Seventy-eight percent of employees at Houston hospitals are overweight or obese, according to a study by researchers at The University of Texas Health Science Center at Houston (UTHealth) School of Public Health. The research results were published recently in the Journal of Occupational and Environmental Medicine.
[Photo: Dr. Shreela Sharma]
Employees from six hospitals across Houston, with the exception of physicians, were invited to participate in a survey about their health status and diet in 2012. A total of 924 employees responded to the survey, most of whom classified themselves as hospital administrators or technicians.
“Seventy-eight percent is higher than the national average but not shocking because our study probably attracted employees who wanted to lose weight. Regardless, it is troubling because these are hospital employees active in the workforce and we need them to be healthy,” says Dr. Shreela Sharma, first author on the paper. “Because obesity is linked to so many cardiometabolic risks, such as elevated glucose and lipids, this calls for immediate intervention to prevent chronic diseases.” Dr. Sharma is an associate professor in the Department of Epidemiology, Human Genetics and Environmental Sciences at UTHealth School of Public Health.
According to the results, there was no significant difference in the intake of fruits and vegetables among normal weight, overweight and obese participants, which was generally low across all groups. However, as compared to those of normal weight, obese participants had significantly higher daily consumption of white potatoes such as French fries, regular fat foods (versus reduced or low fat), sugary beverages and added butter and margarine.
Overall, most participants in the study led a sedentary lifestyle. Sixty-five percent of participants reported no days of vigorous physical activity and 48 percent reported no days of moderate physical activity. However, overweight and obese participants spent more time on sedentary behaviors such as watching television. Obese participants also spent more time playing computer games and sitting during the week and on weekends.
“It’s not just about what you don’t do or don’t eat. Behaviors have an additive effect – obesity can happen not just because you didn’t eat enough fruits and vegetables, but because you also ate more fried foods and foods that are higher in fat; and not just because you weren’t very active, but also because you were sedentary more often,” says Dr. Sharma, who is also a faculty member with the Michael & Susan Dell Center for Healthy Living at the School of Public Health.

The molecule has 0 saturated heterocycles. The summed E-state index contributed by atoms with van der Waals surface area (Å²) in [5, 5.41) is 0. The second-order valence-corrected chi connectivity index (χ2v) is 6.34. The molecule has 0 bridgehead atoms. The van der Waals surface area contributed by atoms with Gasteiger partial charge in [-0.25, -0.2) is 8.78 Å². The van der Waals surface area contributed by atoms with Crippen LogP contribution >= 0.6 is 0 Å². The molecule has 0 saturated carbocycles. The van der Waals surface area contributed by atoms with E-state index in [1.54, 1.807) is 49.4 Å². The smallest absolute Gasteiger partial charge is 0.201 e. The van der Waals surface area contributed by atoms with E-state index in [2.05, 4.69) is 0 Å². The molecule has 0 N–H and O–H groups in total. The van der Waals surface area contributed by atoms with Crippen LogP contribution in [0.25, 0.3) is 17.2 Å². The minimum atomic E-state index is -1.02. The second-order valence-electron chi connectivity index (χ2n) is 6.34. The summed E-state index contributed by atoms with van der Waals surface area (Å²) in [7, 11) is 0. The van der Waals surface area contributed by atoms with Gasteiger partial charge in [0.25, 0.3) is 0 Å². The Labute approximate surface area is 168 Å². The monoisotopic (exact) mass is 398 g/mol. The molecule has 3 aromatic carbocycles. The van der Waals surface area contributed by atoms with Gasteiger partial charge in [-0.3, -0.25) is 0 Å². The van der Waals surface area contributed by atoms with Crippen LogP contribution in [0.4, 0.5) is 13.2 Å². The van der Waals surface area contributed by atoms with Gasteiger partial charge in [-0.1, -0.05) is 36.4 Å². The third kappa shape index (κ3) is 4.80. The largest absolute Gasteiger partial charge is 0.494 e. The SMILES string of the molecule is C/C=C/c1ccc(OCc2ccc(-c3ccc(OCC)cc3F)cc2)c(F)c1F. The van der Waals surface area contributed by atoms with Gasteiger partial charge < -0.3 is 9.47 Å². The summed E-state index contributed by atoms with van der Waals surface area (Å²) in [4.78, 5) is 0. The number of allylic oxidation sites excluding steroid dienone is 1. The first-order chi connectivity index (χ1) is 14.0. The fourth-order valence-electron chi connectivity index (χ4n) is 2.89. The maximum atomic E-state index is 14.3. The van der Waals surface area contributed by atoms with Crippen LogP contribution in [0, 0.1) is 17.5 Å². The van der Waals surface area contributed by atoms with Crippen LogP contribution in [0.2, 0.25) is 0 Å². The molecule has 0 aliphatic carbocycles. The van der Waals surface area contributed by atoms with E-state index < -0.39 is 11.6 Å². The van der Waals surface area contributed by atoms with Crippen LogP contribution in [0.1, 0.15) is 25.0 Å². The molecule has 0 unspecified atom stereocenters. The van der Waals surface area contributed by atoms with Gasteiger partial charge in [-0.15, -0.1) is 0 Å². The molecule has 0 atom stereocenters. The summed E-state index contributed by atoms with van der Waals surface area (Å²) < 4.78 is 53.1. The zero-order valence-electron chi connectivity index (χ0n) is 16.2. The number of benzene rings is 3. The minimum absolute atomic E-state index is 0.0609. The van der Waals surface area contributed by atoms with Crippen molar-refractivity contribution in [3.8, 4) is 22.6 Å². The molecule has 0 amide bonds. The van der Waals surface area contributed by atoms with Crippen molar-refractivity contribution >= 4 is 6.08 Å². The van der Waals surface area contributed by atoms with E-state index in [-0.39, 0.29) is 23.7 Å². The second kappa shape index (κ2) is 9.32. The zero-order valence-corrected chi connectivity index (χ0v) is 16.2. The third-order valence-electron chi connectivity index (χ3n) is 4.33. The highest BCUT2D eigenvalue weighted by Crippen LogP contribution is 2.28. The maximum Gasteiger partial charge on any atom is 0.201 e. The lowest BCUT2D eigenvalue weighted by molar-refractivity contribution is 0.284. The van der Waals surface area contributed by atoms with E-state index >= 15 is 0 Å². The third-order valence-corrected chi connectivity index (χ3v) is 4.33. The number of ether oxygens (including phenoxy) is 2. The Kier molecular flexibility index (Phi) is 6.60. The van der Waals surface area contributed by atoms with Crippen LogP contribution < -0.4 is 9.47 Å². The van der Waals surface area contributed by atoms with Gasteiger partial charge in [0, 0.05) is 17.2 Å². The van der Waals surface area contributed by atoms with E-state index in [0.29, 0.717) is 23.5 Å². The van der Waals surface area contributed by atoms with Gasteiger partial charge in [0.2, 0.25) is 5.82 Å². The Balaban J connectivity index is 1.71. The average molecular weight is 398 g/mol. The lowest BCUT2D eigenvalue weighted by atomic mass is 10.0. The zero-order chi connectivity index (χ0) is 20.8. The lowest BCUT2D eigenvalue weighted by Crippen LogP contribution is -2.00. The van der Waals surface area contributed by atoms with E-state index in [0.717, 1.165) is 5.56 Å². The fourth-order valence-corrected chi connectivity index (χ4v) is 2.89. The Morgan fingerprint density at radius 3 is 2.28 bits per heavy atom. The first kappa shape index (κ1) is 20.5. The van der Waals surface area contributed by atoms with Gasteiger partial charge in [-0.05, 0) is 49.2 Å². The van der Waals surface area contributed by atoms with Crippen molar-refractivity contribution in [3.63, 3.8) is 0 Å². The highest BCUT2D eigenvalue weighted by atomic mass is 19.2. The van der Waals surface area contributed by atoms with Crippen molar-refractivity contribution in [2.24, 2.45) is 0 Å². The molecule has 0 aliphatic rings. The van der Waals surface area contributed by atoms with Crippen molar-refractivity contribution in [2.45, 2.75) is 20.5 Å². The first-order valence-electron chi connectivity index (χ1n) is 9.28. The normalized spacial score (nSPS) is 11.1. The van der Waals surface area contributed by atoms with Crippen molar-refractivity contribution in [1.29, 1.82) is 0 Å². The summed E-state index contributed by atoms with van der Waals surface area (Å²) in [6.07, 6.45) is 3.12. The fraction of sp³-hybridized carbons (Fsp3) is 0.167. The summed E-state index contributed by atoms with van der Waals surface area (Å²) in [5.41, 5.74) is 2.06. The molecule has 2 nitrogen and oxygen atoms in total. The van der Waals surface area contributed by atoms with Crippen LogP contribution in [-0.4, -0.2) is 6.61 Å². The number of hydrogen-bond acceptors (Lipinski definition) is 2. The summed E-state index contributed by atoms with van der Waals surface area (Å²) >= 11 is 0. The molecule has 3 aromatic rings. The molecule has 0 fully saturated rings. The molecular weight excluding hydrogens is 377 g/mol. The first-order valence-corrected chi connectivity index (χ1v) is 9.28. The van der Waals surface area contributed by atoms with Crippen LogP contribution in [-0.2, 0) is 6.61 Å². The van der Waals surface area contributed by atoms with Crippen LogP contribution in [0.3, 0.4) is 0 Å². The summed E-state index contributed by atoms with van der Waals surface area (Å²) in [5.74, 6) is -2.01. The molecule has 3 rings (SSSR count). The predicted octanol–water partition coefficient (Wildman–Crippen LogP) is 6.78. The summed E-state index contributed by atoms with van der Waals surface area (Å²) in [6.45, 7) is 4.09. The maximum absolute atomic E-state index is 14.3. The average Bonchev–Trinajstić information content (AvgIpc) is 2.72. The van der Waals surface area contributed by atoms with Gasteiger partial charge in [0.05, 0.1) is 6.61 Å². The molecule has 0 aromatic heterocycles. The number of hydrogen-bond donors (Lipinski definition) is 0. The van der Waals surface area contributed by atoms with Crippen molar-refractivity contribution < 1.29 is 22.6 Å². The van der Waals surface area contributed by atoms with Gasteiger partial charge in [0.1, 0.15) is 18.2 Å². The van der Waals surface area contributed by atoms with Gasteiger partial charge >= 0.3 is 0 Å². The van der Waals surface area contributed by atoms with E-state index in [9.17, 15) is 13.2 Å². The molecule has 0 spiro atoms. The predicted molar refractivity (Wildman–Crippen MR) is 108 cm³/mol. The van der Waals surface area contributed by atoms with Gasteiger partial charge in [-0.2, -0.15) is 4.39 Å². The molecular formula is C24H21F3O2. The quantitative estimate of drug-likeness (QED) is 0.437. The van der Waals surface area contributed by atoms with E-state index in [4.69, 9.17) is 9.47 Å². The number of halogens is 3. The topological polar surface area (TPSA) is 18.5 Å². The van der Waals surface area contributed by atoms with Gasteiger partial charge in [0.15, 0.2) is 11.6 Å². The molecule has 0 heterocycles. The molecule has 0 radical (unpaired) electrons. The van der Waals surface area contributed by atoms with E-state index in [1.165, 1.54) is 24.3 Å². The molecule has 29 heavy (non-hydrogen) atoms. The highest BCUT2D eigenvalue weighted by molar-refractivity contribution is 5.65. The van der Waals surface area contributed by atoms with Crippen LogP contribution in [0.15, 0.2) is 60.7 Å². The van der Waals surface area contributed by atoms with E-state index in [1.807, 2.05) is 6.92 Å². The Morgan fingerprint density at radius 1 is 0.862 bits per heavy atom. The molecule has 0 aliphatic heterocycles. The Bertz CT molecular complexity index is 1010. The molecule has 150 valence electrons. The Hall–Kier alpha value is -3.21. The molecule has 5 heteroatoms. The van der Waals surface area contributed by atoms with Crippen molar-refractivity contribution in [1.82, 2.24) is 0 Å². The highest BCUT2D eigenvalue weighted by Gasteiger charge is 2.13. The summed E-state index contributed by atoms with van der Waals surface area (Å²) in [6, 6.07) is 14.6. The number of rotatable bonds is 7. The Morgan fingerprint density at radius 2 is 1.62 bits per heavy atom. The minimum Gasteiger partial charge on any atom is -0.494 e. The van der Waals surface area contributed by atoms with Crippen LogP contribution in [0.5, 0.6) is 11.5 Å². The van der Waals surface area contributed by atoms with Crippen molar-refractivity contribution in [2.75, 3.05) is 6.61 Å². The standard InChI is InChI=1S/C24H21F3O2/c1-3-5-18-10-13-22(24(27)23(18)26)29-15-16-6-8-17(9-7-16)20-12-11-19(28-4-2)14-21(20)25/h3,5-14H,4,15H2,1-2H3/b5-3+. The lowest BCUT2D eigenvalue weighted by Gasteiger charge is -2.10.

Hospital workers are part of a group that suffers from what Sharma calls “the nurturer effect.”
“People who take care of others on a regular basis are generally less likely to take care of themselves. The focus of hospitals is on patient care so sometimes the workers’ own care can take a back seat,” says Dr. Sharma.
Nearly 79 percent of survey participants were dissatisfied with their worksite wellness programs and dissatisfaction was highest among obese participants. Given that employees are spending a majority of their waking hours at work, Sharma recommends further investment in worksite-based strategies to promote physical activity and healthy eating, such as healthy vending machine options and accessible walking paths.
“These results highlight the need for hospital employers to better understand, support and nurture the health of their employees,” says Dr. Sharma, who added that the local hospitals are interested and invested in employee wellness.
The study was commissioned by Shape Up Houston, a nonprofit organization dedicated to improving the health of Houstonians. Funding was also provided by the Dell Center for Healthy Living and the School of Public Health.
Co-investigators from the School of Public Health included Mudita Upadhyaya; Mandar Karhade; William Baun; Dr. William B. Perskison,; Dr. Lisa A. Pompeii; Dr. Henry S. Brown; and senior author Dr. Deanna Hoelscher.